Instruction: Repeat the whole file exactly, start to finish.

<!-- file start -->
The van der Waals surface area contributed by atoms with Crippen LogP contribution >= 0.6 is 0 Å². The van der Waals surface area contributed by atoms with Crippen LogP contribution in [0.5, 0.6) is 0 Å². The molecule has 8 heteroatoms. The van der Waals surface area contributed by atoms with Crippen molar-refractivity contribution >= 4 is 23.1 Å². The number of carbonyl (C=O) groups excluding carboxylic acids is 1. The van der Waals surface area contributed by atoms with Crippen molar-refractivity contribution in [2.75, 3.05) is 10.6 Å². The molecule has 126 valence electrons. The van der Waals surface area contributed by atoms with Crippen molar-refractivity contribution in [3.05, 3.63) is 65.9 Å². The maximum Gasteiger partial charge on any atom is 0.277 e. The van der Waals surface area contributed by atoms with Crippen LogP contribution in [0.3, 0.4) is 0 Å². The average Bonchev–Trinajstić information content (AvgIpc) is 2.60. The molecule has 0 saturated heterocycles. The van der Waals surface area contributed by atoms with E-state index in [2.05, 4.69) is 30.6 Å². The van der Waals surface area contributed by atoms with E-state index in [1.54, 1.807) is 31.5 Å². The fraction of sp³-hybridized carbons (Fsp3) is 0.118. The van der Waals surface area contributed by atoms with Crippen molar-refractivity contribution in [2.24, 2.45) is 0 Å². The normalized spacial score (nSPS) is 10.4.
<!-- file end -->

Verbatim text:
The van der Waals surface area contributed by atoms with Crippen LogP contribution >= 0.6 is 0 Å². The van der Waals surface area contributed by atoms with Crippen LogP contribution in [0.5, 0.6) is 0 Å². The molecule has 8 heteroatoms. The van der Waals surface area contributed by atoms with Crippen molar-refractivity contribution >= 4 is 23.1 Å². The number of carbonyl (C=O) groups excluding carboxylic acids is 1. The van der Waals surface area contributed by atoms with Crippen molar-refractivity contribution in [2.75, 3.05) is 10.6 Å². The molecule has 126 valence electrons. The van der Waals surface area contributed by atoms with Crippen molar-refractivity contribution in [3.05, 3.63) is 65.9 Å². The maximum Gasteiger partial charge on any atom is 0.277 e. The van der Waals surface area contributed by atoms with Crippen LogP contribution in [0.3, 0.4) is 0 Å². The average Bonchev–Trinajstić information content (AvgIpc) is 2.60. The molecule has 0 saturated heterocycles. The van der Waals surface area contributed by atoms with E-state index in [2.05, 4.69) is 30.6 Å². The van der Waals surface area contributed by atoms with E-state index in [1.54, 1.807) is 31.5 Å². The fraction of sp³-hybridized carbons (Fsp3) is 0.118. The van der Waals surface area contributed by atoms with Crippen molar-refractivity contribution in [2.24, 2.45) is 0 Å². The normalized spacial score (nSPS) is 10.4.